Ian Hislop 1_crop

NEWS14 March 2018

Ian Hislop on satire and instinct

Impact 2018 Media News UK

Closing the first day of the Market Research Society’s Impact 2018 conference, Private Eye editor, author and broadcaster Ian Hislop talked of journalism, satire and making enemies.

Hislop (pictured) talked at length about the Private Eye and the changing nature of its type of journalism.

“We do jokes and journalism and a mix of the two. Tell them things they don’t know and then make a joke about it,” he said.

And where once the scandal was in sex, it’s changing. “In the end the staple of political stories were affairs. Being unfaithful to wives became less shocking.”

So now, Hislop has said the scandal lies in “the interface between commerce and politics”. And the rise of private finance initiatives (PFIs) has been particularly prevalent here. “The idea that you outsource everything is madness. It’s grotesque – capitalism with its worst face on.”

Trust is vital for Private Eye. “The reason we get stories right is because the story is told to us from people in the middle of them. It’s about getting people to trust us and then running it.”

There have been plenty of politicians who have come under the critical focus of Private Eye – never a comfortable place. But Hislop thinks the new wave of politicians is more sensitive than those of old.

“People who have come into politics recently seem to be appalled that people disagree with them.” And in general, he’s unhappy with a trend – increasingly fuelled by social media discourse – to not like anyone who holds an opinion different to yourself. “You might not like the Daily Mail but that doesn’t mean you close it down – don’t buy it, disagree with it.”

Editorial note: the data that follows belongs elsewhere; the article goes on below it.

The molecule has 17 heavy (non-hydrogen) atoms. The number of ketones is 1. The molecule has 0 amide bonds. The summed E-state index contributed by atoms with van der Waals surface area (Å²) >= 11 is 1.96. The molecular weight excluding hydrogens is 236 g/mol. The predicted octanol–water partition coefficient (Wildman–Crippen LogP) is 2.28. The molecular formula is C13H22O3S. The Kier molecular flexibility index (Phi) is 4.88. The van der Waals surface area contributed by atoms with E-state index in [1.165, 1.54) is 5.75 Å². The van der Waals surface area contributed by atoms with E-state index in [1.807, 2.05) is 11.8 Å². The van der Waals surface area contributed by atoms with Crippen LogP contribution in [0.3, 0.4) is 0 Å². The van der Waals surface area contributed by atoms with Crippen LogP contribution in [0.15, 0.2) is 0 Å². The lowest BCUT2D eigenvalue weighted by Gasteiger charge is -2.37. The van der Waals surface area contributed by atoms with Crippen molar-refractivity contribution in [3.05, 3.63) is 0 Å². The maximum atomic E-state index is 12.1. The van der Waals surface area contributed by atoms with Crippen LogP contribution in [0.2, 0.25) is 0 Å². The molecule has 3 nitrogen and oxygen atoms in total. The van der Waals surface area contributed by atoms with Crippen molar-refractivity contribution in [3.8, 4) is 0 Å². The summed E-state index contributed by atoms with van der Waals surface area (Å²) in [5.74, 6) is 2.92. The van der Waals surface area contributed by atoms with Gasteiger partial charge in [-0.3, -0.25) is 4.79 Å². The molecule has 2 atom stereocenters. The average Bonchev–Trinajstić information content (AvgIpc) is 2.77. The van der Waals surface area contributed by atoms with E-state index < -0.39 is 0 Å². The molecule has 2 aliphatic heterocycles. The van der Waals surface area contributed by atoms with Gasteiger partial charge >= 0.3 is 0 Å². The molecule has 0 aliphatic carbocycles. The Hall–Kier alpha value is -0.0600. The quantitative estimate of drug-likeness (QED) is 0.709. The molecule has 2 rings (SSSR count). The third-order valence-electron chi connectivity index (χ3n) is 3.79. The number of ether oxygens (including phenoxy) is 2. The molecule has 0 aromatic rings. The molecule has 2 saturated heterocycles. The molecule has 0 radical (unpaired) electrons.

This is part and parcel of emotions over-riding facts. “People are keen to identify the truth by whatever they feel at that moment.”

When it comes to understanding his audience and readers, Hislop doesn’t engage in research, opting for gut instinct. “We have no scientific basis – it’s entirely by instinct. We do get a lot of feedback from the readers; it’s a kind of club.”

Marc Brenner, interviewing him asked, do you want to know more about your readers? “No”.

He said he knows more about his advertisers “because there are fewer of them”, before admitting that if any companies did want to advertise in Private Eye they would have to be “robust”.

And in a media landscape awash with digital-first strategies, Hislop is resolutely old school. “We still believe in print. We’re not offering it digitally. We have a belief that journalists and cartooning work best in print and you should pay for them.”

Lambasting the idea that you can have quality content for free, he added. “It costs £2 an issue and we’re employing 50 brilliant people.”

Despite the apparent downward spiral of news and depressing world outlook he says he’s basically optimistic.  

“A lot of it is cyclical. I’m interested in satire and history – I don’t get too panicked when a story comes around again. People say Trump is the biggest liar in history – well, have you seen Mussolini? I don’t think this is the first time this has happened.”